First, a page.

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Sun Feb 28, 2016, 02:17 PM

Polls and turnouts - was the turn out in South Carolina depressed because

everyone thought they knew the outcome in advance?
I doubt that the results here would have changed if more people had voted, but low turn out could be a disaster in November.

17 replies, 1935 views

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Response to hedgehog (Original post)

Sun Feb 28, 2016, 02:36 PM

1. they have very low social media there, they get all info from M$NBC and Fox. 12% turnout should

 

scare the shit out of everyone including the over the top HRC supporters.

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Response to litlbilly (Reply #1)

Sun Feb 28, 2016, 02:37 PM

2. LOL n/t

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Response to litlbilly (Reply #1)

Sun Feb 28, 2016, 02:58 PM

3. your guy convinced 25% of the voter to choose HIM. that should scare the shit out of bernie lol nt

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Response to litlbilly (Reply #1)

Sun Feb 28, 2016, 03:09 PM

6. Do you have evidence regarding the relative levels of social media by state?

That would be interesting to see.

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Response to onenote (Reply #6)

Sun Feb 28, 2016, 03:22 PM

8. ignore, I dont answer stupid questions

 

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Response to onenote (Reply #6)

Sun Feb 28, 2016, 03:25 PM

10. When this poster is questioned and can't answer

 

he just puts you on Ignore.

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Response to Codeine (Reply #10)

Sun Feb 28, 2016, 05:31 PM

17. Odd. I really was wondering if there is such information.

Wouldn't completely surprise me if there was.

There is data showing that South Carolina (like a lot of southern states) has fewer homes with Internet connections than many other states. But I doubt that the number of people without access to social media explains the results in South Carolina, where Clinton outperformed Bernie even amongst voters at every educational level (including the 40 percent with college degrees and post graduate degrees) and voters in every income classification.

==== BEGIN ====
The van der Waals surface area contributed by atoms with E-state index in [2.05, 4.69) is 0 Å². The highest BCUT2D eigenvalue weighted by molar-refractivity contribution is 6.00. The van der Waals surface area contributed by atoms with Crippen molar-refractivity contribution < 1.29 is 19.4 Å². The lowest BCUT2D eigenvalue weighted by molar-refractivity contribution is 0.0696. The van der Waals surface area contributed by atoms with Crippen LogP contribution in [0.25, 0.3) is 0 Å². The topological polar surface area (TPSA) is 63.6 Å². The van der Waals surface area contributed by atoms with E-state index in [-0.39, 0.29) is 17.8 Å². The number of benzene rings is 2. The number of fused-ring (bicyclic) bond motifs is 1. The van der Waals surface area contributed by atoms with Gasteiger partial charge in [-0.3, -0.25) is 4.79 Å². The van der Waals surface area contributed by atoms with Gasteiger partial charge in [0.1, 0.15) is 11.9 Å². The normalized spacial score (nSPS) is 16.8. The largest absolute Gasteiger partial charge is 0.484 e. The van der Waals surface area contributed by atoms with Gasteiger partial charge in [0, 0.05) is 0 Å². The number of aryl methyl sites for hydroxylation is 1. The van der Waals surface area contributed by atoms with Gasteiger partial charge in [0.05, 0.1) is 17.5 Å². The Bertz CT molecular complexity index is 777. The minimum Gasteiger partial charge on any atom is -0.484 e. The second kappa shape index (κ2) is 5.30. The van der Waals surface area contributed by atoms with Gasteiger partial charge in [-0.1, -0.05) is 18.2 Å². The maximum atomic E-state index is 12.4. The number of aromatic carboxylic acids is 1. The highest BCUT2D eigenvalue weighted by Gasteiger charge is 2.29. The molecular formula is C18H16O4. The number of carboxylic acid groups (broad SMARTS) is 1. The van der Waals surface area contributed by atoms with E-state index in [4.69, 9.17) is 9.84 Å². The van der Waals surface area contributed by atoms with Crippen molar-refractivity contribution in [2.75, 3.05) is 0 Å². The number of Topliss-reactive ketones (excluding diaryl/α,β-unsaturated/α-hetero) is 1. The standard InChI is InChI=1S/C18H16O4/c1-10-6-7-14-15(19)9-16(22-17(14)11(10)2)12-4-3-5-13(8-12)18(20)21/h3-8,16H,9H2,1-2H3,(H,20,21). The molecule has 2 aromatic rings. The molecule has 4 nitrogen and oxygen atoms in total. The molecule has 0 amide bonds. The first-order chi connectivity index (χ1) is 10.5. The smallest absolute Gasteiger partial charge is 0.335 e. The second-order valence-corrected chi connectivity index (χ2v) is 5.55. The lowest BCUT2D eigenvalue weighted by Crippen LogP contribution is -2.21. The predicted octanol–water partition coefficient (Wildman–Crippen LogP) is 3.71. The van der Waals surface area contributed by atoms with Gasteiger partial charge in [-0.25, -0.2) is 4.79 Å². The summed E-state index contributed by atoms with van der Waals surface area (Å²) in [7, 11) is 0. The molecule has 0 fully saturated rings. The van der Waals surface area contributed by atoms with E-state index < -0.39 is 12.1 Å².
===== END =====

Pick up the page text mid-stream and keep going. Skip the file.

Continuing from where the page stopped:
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Response to litlbilly (Reply #1)

Sun Feb 28, 2016, 03:24 PM

9. Is that really so?

Is social media able to be tracked? I know, this may be an ignorant question, but that shocked me.

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Response to MrMickeysMom (Reply #9)

Sun Feb 28, 2016, 03:36 PM

12. If they get all their info from tv, what do you think is gonna happen? doesnt take a rocket

 

scientist

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Response to litlbilly (Reply #12)

Sun Feb 28, 2016, 03:40 PM

14. Let me ask again...

How can you know how weak social media is in SC?

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Response to MrMickeysMom (Reply #14)

Sun Feb 28, 2016, 03:46 PM

15. just a guess, but to me, its obvious

 

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Response to hedgehog (Original post)

Sun Feb 28, 2016, 03:03 PM

4. My frame...